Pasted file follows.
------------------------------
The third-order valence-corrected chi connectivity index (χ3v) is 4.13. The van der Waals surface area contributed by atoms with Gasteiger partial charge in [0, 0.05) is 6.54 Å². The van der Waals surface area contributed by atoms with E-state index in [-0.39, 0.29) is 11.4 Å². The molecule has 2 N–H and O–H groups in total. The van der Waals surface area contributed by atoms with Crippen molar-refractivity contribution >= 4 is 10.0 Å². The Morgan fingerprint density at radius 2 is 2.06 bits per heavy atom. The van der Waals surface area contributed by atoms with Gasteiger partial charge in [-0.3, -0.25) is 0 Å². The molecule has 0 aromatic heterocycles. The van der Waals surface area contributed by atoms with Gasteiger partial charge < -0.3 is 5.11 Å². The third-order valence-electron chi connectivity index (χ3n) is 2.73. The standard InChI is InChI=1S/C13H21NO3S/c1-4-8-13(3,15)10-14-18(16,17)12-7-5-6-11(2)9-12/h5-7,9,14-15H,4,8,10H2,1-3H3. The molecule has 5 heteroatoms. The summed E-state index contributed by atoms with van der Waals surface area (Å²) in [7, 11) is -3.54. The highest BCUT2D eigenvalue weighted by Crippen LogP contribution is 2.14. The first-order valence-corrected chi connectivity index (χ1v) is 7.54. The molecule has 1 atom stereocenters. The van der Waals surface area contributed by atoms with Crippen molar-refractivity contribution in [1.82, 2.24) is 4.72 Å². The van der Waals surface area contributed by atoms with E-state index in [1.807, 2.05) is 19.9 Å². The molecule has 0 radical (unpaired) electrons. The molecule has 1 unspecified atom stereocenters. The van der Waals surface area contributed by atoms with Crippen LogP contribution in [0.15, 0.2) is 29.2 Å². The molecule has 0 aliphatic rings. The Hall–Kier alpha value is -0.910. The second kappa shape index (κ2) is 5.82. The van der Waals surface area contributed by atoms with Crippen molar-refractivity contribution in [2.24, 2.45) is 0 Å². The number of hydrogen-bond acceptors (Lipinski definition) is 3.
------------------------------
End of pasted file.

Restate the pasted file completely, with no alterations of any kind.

The third-order valence-corrected chi connectivity index (χ3v) is 4.13. The van der Waals surface area contributed by atoms with Gasteiger partial charge in [0, 0.05) is 6.54 Å². The van der Waals surface area contributed by atoms with E-state index in [-0.39, 0.29) is 11.4 Å². The molecule has 2 N–H and O–H groups in total. The van der Waals surface area contributed by atoms with Crippen molar-refractivity contribution >= 4 is 10.0 Å². The Morgan fingerprint density at radius 2 is 2.06 bits per heavy atom. The van der Waals surface area contributed by atoms with Gasteiger partial charge in [-0.3, -0.25) is 0 Å². The molecule has 0 aromatic heterocycles. The van der Waals surface area contributed by atoms with Gasteiger partial charge < -0.3 is 5.11 Å². The third-order valence-electron chi connectivity index (χ3n) is 2.73. The standard InChI is InChI=1S/C13H21NO3S/c1-4-8-13(3,15)10-14-18(16,17)12-7-5-6-11(2)9-12/h5-7,9,14-15H,4,8,10H2,1-3H3. The molecule has 5 heteroatoms. The summed E-state index contributed by atoms with van der Waals surface area (Å²) in [7, 11) is -3.54. The highest BCUT2D eigenvalue weighted by Crippen LogP contribution is 2.14. The first-order valence-corrected chi connectivity index (χ1v) is 7.54. The molecule has 1 atom stereocenters. The van der Waals surface area contributed by atoms with Crippen molar-refractivity contribution in [1.82, 2.24) is 4.72 Å². The van der Waals surface area contributed by atoms with E-state index in [1.807, 2.05) is 19.9 Å². The molecule has 0 radical (unpaired) electrons. The molecule has 1 unspecified atom stereocenters. The van der Waals surface area contributed by atoms with Crippen LogP contribution in [0.15, 0.2) is 29.2 Å². The molecule has 0 aliphatic rings. The Hall–Kier alpha value is -0.910. The second kappa shape index (κ2) is 5.82. The van der Waals surface area contributed by atoms with Crippen molar-refractivity contribution in [2.24, 2.45) is 0 Å². The number of hydrogen-bond acceptors (Lipinski definition) is 3.